The Lego Ninjago Movie (2017) is more than a few bricks short of a full load.
The latest entry in the Lego feature film franchise is also its most blatantly cynical toy commercial, offering little in return for your forked over ticket money other than a needlessly starry cast, a weak storyline and a massive middle finger to fans of the original “Lego Ninjago” cartoon series.
When evil Lord Garmadon (Justin Theroux) launches yet another attack on the island of Ninjago, it’s up to the Ninjas to repel him once again. Unbeknownst to Lord Garmadon, the Green Ninja (Dave Franco) is his estranged son Lloyd and when Garmadon gains the upper hand in the final battle for Ninjago, Lloyd disobeys his sensei and uses the ultimate weapon, drawing the monster Meowthra down on the island. To save the day, the Ninjas must journey to a hidden castle in search of the ultimate, ultimate weapon.
The original TV series on which the movie loosely draws from (itself based on an existing Lego toy line) tells the story of Master Wu, who sets out to train elemental ninjas in the art of Spinjitsu, battling Garmadon, his master The Overlord and their army of snake men. It offers a witty and wryly wise action comedy adventure with surprisingly strong character development over the course of its (so far) eight seasons.
The movie version jettisons nearly all of this mythology and the original voice cast in favour of a celebrity-voiced generic martial arts adventure that plays out like a Mega Bloks “Power Rangers” knock-off rather than the prestige Lego movies we’ve come to expect. The changes might not be so aggravating were they not so comprehensively and surgically aimed at selling merchandise.
You’ve bought your tickets and been provided with a flaccid and uninspired script which exists merely to pad out the running time and join the good bits they showed you in the trailer, so why not pick up the video game? Maybe you’re coveting the prominently featured Green Ninja Mechadragon? Or the Fire Ninja Mecha? Or maybe the Mecha Man Garmadon builds once he sees the other ninja have them? Hell, why not just go all out and splurge £109 on the Master Wu’s sailing junk Destiny’s Bounty model where several key scenes are set? At the very least buy a lunchbox, yeah?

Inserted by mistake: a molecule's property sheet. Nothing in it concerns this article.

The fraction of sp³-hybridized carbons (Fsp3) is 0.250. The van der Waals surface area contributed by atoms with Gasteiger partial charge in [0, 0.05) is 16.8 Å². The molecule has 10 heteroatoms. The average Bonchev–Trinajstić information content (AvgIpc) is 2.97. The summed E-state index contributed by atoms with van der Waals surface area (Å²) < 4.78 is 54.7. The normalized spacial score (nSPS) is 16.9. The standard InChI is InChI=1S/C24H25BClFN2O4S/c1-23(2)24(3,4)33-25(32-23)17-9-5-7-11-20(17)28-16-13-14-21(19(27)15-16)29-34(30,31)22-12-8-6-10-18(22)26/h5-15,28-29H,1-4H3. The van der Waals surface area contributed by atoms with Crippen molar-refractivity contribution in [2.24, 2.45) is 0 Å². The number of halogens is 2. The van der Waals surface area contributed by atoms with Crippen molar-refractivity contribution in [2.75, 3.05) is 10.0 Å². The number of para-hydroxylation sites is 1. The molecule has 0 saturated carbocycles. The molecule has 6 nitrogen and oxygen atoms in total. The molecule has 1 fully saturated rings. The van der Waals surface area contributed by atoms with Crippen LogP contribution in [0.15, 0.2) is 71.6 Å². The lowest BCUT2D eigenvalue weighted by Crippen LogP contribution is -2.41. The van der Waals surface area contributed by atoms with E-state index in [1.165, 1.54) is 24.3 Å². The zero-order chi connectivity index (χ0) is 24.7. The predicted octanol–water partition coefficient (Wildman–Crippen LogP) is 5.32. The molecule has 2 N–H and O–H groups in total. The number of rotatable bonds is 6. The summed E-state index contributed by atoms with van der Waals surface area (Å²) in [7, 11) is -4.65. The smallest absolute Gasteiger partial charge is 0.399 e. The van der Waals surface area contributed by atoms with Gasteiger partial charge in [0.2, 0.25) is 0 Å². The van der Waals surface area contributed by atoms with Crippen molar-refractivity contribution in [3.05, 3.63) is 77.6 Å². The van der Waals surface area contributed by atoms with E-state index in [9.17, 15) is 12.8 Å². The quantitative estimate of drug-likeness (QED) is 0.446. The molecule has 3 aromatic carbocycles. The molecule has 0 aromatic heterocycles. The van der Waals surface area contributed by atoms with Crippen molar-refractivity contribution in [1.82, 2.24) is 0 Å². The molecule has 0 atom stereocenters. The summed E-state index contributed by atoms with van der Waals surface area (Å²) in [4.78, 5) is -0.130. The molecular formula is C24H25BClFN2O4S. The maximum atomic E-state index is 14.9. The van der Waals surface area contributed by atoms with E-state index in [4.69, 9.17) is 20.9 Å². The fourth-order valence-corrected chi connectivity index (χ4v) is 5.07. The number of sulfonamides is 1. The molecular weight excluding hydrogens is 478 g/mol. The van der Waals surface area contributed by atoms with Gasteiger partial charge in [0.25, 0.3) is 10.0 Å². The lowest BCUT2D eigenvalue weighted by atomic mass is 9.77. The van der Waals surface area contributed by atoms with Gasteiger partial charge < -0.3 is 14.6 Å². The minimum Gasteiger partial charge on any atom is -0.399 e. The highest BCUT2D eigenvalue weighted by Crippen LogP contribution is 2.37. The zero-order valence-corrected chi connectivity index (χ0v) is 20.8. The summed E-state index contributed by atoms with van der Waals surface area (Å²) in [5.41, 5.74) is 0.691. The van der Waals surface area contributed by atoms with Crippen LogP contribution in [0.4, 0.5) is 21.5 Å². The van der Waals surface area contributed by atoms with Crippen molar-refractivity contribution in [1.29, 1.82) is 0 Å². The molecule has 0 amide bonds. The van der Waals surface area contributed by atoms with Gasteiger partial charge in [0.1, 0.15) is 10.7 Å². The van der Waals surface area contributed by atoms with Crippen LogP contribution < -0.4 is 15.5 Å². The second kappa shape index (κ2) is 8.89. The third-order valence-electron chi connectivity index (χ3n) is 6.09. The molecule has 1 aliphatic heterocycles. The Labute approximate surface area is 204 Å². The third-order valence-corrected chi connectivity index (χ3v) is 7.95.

Younger fans of the TV show may find the voice cast changes and complete discontinuity from their favourite TV show disappointing or unsettling. Even the personalities of the characters have changed without good reason and the brief nod to the TV series when Lloyd’s ringtone is revealed to be the theme tune just rubs salt into the wound. If any of these changes resulted in a better movie, they could easily be overlooked but they don’t. “The Lego Ninjago Movie” tries desperately to mimic “The Lego Movie” and “The Lego Batman Movie” but it has less than a tenth of the wit of the former and none of the energy and brio of the latter. It’s incredible to think this dreary brickfest was overseen by Phil Lord and Chris Miller themselves although suddenly, I can see Kathleen Kennedy’s point of view. Do yourself a favour: binge watch some of the TV show and wait for this cynical cash grab to turn up on Netflix.